The Girl From Missouri

  • 1934
  • Movie
  • NR
  • Comedy

Harlow, the daughter of an innkeeper in a small resort town, is annoyed at the fact that her stepfather wants her to "entertain" the clientele, in somewhat beyond the usual ways. With her best friend Patsy Kelly, she runs off to New York to find a better life. She gets a job as a chorine but nurtures the hope that she will eventually be able to marry the...read more

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Harlow, the daughter of an innkeeper in a small resort town, is annoyed at the fact that her stepfather wants her to "entertain" the clientele, in somewhat beyond the usual ways. With her best friend Patsy Kelly, she runs off to New York to find a better life. She gets a job as a chorine

but nurtures the hope that she will eventually be able to marry the millionaire of her dreams. Despite lots of double entendres, Harlow remains very virginal and will not give up her chastity. She is waiting until Mr. Right drives up in his Bentley and marries her. She gets a job performing at a

stag party along with several other chorus types, a party hosted by Stone who wants Barrymore, a very wealthy man, to advance him some money until he gets back on his feet. Barrymore, in one of his patented miserly roles, foregoes the pleasure of lending Stone any money, which causes Stone to take

his own life, but not before he gives Harlow his golden cufflinks because he is taken with her breezy personality. The cops enter and think that Harlow may have stolen the prized possessions from the dead man, but Barrymore confirms they were a present from the late ne'er-do-well. Harlow thinks

providence may have sent Barrymore her way as the man she will marry. He's rich, a widower, and apparently lonely. Harlow follows him to Florida where he lives aboard a yacht. Once there, she meets Barrymore's son, Tone, and falls in love with him. Tone likes her enough to propose that she become

his mistress, which throws Harlow into hysteria. She wants to be a wife, not a kept woman. Through her tears, she acquiesces to his request. Tone realizes that Harlow is truly a virtuous girl, however, and that she is willing to her virtue aside only because she really loves him. Once that gets

through his thick skull, he proposes marriage and she eagerly accepts. Barrymore, remembering how and where he met the platinum blonde, wants that romance put aside right away. No son of his is going to marry a cheap, tawdry chorus girl. In an attempt to prove to Tone that Harlow is just a gold

digger, Barrymore has her framed by hiring a man to go to her hotel room. Tone is despondent at what appears to be duplicity on his intended's part and refuses to believe that she is innocent. Hamilton, who is richer than Barrymore, pays Harlow's bail and gets her out of the false imprisonment, so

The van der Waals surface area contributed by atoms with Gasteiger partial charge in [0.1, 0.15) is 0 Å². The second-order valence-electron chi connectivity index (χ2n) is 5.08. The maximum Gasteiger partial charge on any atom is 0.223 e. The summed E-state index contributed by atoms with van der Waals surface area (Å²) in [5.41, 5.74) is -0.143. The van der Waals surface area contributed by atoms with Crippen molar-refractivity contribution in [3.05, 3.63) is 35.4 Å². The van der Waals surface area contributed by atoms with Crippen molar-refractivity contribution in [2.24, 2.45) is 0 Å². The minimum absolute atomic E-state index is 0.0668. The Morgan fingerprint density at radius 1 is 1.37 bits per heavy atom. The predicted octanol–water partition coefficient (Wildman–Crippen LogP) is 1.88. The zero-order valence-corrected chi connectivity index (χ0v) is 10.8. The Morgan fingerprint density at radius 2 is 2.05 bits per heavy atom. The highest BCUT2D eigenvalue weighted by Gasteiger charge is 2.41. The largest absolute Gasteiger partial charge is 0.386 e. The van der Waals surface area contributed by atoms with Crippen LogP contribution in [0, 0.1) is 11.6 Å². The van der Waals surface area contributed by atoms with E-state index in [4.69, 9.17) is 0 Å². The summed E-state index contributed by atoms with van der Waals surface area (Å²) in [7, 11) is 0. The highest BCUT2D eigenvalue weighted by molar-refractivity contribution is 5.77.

she agrees to become his mistress. But first, she is going to wreak some vengeance on Barrymore. He is about to leave for Europe to attend a conference. As he confers with a group of press cameramen, she arrives dressed only in a revealing slip, runs up to the old codger, gives him a squeeze, and

exits as fast as she entered. Tone by now has realized that she was innocent and wants to apologize. When Barrymore tells Tone what Harlow did, Tone represses a smile and knows she did it out of revenge. He accuses his father of framing Harlow, and Barrymore admits it. Next, the two men go out

looking for Harlow. They locate her at Hamilton's sumptuous apartment, still a virgin but slightly tipsy from celebration drinks. Tone and Harlow marry quickly, which also gets Barrymore off the hook when he explains to curious newshawks that Harlow is, in fact, his daughter-in-law and was only

being cute as she showed her affection for the old coot. Fade out with Tone and Harlow looking forward to a long and happy life together. Lots of funny lines, lots of raucous action--and the scene where Harlow arrives at the yacht in Florida is a riot. The picture was released in England as ONE

HUNDRED PERCENT PURE and had two titles before the final one: "Eadie Was A Lady," then "Born To Be Kissed." Sharp dialog from John Emerson and Anita Loos, who was also responsible for GENTLEMEN PREFER BLONDES, as well as at least fifty other screenplays.

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  • Rating: NR
  • Review: Harlow, the daughter of an innkeeper in a small resort town, is annoyed at the fact that her stepfather wants her to "entertain" the clientele, in somewhat beyond the usual ways. With her best friend Patsy Kelly, she runs off to New York to find a better l… (more)

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